EDITOR'S NOTE: This story has been corrected to note the mayor met with a citizen, not the dog owner who is the source of complaints.
ADVANCE, Mo. -- An ordinance passed last week by the Advance Board of Aldermen that limited dog ownership within the city has been tabled, according to Mayor Carl Ritter.
Ritter said that after meeting with some members of the board Tuesday morning, the decision was made to table the measure the board approved unanimously at its last regular meeting. The measure stated that no one could own more than two dogs in one household, lawn or enclosure. Aldermen also voted not to allow a "grandfather" rule, which would allow an exemption for households that already own three or more dogs.
Ritter said he and the board passed the measure as a solution to numerous complaints about dogs barking during the night and trespassing on neighboring properties.
"We decided to ... [table] it this morning until we can get a committee together to decide what needs to be done about the problem," Ritter said. "We're not against dogs; we want to work with the community and solve this problem."
The dog-limiting ordinance was passed because the city's nuisance laws already on the books seemed ineffectual in resolving an ongoing issue -- that one particular dog owner's large number of animals was causing neighbors to complain. After meeting with a citizen Tuesday morning, Ritter said, he and several aldermen decided to suspend the ordinance. Ritter said the meeting wasn't a formal board meeting, so an agenda wasn't posted.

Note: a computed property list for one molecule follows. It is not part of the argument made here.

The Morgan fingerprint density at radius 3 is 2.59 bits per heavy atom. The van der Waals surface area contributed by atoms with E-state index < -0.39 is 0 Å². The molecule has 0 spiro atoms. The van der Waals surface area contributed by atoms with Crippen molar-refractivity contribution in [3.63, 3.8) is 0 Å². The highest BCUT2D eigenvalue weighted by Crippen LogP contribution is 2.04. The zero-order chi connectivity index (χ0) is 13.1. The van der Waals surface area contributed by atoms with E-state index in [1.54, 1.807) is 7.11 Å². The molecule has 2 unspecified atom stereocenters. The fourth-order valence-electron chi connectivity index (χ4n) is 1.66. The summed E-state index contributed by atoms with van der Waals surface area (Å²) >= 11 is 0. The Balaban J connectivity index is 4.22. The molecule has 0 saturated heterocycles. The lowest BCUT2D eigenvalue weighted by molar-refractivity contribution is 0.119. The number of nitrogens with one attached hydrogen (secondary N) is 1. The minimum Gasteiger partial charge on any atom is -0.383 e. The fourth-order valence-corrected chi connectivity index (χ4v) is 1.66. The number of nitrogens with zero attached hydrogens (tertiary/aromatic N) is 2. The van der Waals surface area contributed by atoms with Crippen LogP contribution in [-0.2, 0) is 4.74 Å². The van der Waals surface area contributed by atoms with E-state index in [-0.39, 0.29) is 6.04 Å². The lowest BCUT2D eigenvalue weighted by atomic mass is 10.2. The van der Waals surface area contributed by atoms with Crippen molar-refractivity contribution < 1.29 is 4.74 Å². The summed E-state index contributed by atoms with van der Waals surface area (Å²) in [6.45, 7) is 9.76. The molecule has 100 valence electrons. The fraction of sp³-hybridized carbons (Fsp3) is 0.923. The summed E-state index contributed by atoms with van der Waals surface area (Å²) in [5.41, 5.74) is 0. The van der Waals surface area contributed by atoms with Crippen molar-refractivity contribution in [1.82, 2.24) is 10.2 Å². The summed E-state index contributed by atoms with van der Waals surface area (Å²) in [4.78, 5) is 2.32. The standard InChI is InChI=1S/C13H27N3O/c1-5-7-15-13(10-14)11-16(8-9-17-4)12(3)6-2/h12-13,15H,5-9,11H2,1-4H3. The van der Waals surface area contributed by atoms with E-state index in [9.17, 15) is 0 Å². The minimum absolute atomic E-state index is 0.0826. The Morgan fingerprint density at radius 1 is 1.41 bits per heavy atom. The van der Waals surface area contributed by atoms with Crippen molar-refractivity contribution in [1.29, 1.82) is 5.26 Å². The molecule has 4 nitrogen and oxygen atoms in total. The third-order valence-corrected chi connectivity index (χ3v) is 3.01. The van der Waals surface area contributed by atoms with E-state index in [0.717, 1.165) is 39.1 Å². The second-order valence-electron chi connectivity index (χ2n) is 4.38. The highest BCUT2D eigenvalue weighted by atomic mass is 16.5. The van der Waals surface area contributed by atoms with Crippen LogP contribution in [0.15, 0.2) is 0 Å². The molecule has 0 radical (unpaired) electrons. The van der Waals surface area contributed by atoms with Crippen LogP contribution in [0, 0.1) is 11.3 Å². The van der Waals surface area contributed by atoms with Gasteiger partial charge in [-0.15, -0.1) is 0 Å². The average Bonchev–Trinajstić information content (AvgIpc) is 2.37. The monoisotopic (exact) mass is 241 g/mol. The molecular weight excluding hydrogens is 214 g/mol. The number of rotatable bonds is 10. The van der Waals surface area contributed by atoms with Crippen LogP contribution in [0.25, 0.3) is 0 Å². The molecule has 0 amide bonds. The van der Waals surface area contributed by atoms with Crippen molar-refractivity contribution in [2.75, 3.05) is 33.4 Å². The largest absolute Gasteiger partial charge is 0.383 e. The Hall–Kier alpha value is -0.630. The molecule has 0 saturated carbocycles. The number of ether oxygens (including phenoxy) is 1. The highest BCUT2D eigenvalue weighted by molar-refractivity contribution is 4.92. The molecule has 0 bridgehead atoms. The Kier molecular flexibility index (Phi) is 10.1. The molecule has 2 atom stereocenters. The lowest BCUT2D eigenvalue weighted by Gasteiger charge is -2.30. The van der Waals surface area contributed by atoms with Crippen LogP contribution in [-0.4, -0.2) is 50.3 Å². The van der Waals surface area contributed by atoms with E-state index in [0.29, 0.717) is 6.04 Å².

"It wasn't a special board meeting or anything like that," Ritter said. Aldermen simply had a meeting with the woman at the center of the canine complaints and decided to "table" the ordinance, he said.
Missouri Sunshine Law, which governs what meetings and records of public bodies should be open, requires boards of aldermen to post notice at least 24 hours in advance of a meeting of that body. The law extends to meetings by conference call or other electronic means.
It wasn't clear Tuesday whether that morning's meeting would fall under the Sunshine Law statute.
Ritter said a committee is being formed to find another solution to the city's canine problem. The goal of the committee, which will consist of community members and not board members, is to find a more "positive" solution, the mayor said.
"We know there are plenty of people out there that do take good care of their dogs," Ritter said. "Our final solution might not make everyone happy, I know that, but we're trying to solve this problem the best way we know how."
Ritter said he encourages anyone interested in the issue to attend the next board meeting April 15. The city is happy to hear from citizens, he said, and listen to their concerns.
"We're up for suggestions," he said. "In this small town, we work as a community."
Ritter said he does not expect any action to be taken at the meeting, but hopes to begin making some progress to finding a solution.
Several aldermen and city attorney Don Rhodes were contacted via phone but declined to comment on the issue.
Managing editor Matt Sanders contributed to this report.